As for CO2 at 400 ppm vs 500 ppm vs 800 ppm, BaconBits, the difference is negligible. CO2's heat-trapping capacity is a logarithmic function. It takes a doubling of CO2 saturation to raise temperature 1 C in a closed environment.

If we assume pre-industrial CO2 was 280 ppm around the year 1880, that means, using simple math, that humans may raise global temperatures 1 C when it reaches 560 ppm. At the current rate, that will be around the year 2090.

We've already experienced approximately 0.8 C of warming in the 135 years since 1880, so it's possible we'll experience another 0.2 C or so in the next 75 years; pretty close to what the math says minus all the arbitrary "forcings" and "feedbacks" built into the global climate models.

That means that it will take until the year 2200 to reach 800 ppm (and another 0.3 C); however, global population is predicted to start declining in about 50 years. With that and more efficient energy production, we'll likely never reach 800 ppm.
aksdad
1.3 / 5 (12) May 12, 2014
Caliban, if you follow the links for sea level rise and read the current studies, sea level rise has slowed in the last decade, not accelerated. The supposed acceleration of some West Antarctica glacier loss apparently isn't affecting sea levels much. Some of them have accelerated from 1973 to 2013, but global sea level rise isn't accelerating. Once again, the links:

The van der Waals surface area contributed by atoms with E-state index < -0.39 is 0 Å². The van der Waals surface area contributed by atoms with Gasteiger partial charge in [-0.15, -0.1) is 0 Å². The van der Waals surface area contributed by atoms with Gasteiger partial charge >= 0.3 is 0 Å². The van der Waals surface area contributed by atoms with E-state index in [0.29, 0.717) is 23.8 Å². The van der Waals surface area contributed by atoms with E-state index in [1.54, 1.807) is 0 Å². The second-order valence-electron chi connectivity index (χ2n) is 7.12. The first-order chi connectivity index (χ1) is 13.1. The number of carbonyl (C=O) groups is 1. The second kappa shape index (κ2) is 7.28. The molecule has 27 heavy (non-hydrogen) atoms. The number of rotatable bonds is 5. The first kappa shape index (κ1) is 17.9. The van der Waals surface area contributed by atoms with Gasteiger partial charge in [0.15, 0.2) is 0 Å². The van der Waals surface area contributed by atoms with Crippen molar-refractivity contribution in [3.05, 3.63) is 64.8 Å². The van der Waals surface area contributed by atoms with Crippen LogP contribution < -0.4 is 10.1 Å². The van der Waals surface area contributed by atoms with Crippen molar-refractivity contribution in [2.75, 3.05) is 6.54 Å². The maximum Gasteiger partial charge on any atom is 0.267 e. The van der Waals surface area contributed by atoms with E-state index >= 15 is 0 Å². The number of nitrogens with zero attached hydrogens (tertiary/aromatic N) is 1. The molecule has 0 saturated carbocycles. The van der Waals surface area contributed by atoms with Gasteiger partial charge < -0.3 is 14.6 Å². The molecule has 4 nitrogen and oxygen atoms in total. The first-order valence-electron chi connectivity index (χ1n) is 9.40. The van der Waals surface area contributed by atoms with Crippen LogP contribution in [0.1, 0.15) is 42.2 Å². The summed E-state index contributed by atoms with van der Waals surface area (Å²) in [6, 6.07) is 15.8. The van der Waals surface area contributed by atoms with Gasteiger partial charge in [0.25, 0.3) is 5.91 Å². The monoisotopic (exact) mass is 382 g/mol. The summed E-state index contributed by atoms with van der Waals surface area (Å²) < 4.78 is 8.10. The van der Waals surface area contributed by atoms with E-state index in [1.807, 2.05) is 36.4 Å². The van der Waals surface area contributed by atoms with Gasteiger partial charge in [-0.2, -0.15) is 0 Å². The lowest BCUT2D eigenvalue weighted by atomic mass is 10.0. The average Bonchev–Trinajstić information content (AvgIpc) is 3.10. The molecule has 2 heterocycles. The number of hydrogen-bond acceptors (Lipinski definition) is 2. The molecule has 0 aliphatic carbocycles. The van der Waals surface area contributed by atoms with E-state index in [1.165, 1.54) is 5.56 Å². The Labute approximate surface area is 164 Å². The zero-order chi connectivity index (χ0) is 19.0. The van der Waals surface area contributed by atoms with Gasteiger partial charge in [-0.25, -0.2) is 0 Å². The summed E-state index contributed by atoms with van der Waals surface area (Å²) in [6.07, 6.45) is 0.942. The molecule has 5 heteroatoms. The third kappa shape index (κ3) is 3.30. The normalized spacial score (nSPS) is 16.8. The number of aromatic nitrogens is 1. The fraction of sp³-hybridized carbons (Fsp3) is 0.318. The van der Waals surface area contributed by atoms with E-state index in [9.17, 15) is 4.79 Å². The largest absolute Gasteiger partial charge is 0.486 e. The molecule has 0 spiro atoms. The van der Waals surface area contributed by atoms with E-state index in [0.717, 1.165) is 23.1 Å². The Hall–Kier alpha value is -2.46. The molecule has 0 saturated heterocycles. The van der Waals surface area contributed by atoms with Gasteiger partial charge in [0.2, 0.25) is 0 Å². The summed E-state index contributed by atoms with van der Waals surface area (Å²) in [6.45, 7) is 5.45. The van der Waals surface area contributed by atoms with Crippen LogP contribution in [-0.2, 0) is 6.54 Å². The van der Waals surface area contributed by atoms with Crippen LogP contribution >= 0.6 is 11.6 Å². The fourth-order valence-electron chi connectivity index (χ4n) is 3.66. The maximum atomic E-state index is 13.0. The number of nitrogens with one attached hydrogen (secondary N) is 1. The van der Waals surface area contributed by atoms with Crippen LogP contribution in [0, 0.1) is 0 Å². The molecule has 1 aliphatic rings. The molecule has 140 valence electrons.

From tide gauges, 2.8 ± 0.8 mm/yr (1993 to 2009):

http://sealevel.colorado.edu/content/tide-gauge-sea-level" title="http://http://sealevel.colorado.edu/content/tide-gauge-sea-level" rel="nofollow" target="_blank">http://sealevel.c...ea-level

From satellite altimetry, 3.2 ± 0.44 mm/yr (1992 to present):

http://sealevel.colorado.edu/

Have a look yourself.
aksdad
1.6 / 5 (13) May 12, 2014
FYI, glacier mass loss does not automatically equal sea level rise. And glacier mass loss in remote regions like Antarctica is difficult to measure. So, the measurement that everyone worries about is sea level rise. Regardless of what anyone says about glacier mass loss accelerating, the number that matters is sea level rise. It is not accelerating.
TegiriNenashi
1.3 / 5 (13) May 12, 2014
...The supposed acceleration of some West Antarctica glacier loss...


This is another issue rarely criticized in climate discussions. Which is easier to measure: change, or rate of change? Let's invoke some elementary fact from undergraduate calculus class. To estimate second derivative you need to measure at least 3 points on the curve [compared to just 2 for the first derivative]. So if you have a graph with 15 points or so [and huge error bars], your guesswork of "the rate of change" is just pure speculation. All that noise in the news about "accelerated" glassier lost is just baseless propaganda.